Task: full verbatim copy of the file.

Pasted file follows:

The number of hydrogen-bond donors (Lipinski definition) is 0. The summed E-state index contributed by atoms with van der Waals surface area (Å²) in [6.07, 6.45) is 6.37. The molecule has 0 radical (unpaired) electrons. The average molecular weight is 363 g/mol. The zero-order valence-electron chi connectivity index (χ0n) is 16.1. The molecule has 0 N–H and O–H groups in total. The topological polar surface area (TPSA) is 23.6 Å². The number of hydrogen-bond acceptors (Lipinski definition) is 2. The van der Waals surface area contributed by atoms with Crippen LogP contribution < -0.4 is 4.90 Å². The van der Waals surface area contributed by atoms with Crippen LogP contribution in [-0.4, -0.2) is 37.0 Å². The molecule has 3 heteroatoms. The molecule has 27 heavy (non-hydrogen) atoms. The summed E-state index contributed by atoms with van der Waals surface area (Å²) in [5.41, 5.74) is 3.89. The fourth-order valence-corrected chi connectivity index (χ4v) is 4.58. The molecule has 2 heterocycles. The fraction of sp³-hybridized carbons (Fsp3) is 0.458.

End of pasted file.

The number of hydrogen-bond donors (Lipinski definition) is 0. The summed E-state index contributed by atoms with van der Waals surface area (Å²) in [6.07, 6.45) is 6.37. The molecule has 0 radical (unpaired) electrons. The average molecular weight is 363 g/mol. The zero-order valence-electron chi connectivity index (χ0n) is 16.1. The molecule has 0 N–H and O–H groups in total. The topological polar surface area (TPSA) is 23.6 Å². The number of hydrogen-bond acceptors (Lipinski definition) is 2. The van der Waals surface area contributed by atoms with Crippen LogP contribution < -0.4 is 4.90 Å². The van der Waals surface area contributed by atoms with Crippen LogP contribution in [-0.4, -0.2) is 37.0 Å². The molecule has 3 heteroatoms. The molecule has 27 heavy (non-hydrogen) atoms. The summed E-state index contributed by atoms with van der Waals surface area (Å²) in [5.41, 5.74) is 3.89. The fourth-order valence-corrected chi connectivity index (χ4v) is 4.58. The molecule has 2 heterocycles. The fraction of sp³-hybridized carbons (Fsp3) is 0.458.